Come On, Shirley . . .

So, there was a blurb on one of the local news channels last night, featuring Mayor Shirley Franklin talking about the water problem in Atlanta. She admitted that it was a problem due to lack of planning, and due to not being prepared for “climate change.”

Okay, I know that she inherited a clusterfuck of monumental proportion here in Atlanta, but “climate change?” Come on, Shirley. This is complete and total lack of planning. Period. I am no climatologist or scientist of any sort, but I know that if there is a climate change, it is probably being experienced all over the country, not just in the Southeast. I don’t see other major American cities running out of drinking water in the next year. Atlanta did not prepare for a drought situation. We did not plan ahead to accommodate the water needs of all of the new construction that has taken place here in the last thirty years.

Chalking this up to the bogeyman of global warming is a crock, Shirley. I’m not saying that climate change isn’t a real and serious threat; What I am saying is that our dire water situation may not have been due to your personal lack of planning, but the city of Atlanta and the state of Georgia could have been more prepared.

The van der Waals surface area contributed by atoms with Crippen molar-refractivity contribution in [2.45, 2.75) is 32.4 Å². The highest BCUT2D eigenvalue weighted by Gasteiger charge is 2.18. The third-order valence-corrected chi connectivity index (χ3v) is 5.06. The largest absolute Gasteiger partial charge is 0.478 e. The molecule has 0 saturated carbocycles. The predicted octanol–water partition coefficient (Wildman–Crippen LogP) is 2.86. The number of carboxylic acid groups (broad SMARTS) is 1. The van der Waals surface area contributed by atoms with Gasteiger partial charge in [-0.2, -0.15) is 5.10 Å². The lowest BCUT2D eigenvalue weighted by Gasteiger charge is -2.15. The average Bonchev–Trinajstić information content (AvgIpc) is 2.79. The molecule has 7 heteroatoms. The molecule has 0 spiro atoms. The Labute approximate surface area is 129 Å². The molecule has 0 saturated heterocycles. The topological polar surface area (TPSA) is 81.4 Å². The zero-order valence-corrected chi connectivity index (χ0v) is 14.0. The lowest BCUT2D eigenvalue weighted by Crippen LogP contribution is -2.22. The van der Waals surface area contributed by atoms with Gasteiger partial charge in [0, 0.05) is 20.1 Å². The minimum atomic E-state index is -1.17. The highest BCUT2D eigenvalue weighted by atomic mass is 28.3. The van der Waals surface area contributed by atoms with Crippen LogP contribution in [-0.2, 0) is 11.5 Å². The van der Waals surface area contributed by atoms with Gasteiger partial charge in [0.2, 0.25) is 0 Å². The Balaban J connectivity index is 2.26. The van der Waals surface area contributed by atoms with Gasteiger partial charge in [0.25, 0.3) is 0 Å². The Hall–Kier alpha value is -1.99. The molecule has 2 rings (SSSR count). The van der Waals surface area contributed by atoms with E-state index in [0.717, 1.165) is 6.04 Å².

17 Comments so far

  1. tiffany (unregistered) on October 23rd, 2007 @ 10:12 am

    agreed that this has a lot to do with planning, but we can’t discount climate change entirely.

    i’m guessing you missed this NY Times article from sunday about water in the american west: http://tinyurl.com/2y3fp3

    from the first paragraph:

    “Scientists sometimes refer to the effect a hotter world will have on this country’s fresh water as the other water problem, because global warming more commonly evokes the specter of rising oceans submerging our great coastal cities. By comparison, the steady decrease in mountain snowpack — the loss of the deep accumulation of high-altitude winter snow that melts each spring to provide the American West with most of its water — seems to be a more modest worry. But not all researchers agree with this ranking of dangers.”


  2. dreish (unregistered) on October 23rd, 2007 @ 10:19 am

    This has been quite a historic drought, but it seems a little absurd to me that a city can’t get by on 25 inches of water in a year, after being inundated with 39 inches in 2006. This seems like a problem that must have a solution.


  3. anon (unregistered) on October 23rd, 2007 @ 10:34 am

    Did you hear this on NPR yesterday?
    http://www.npr.org/templates/story/story.php?storyId=15528721

    Good ol’ Sonny says it’s because of the animals. When asked about poor planning and procrastination? Oh no, the stupid mussels.


  4. abby (unregistered) on October 23rd, 2007 @ 10:41 am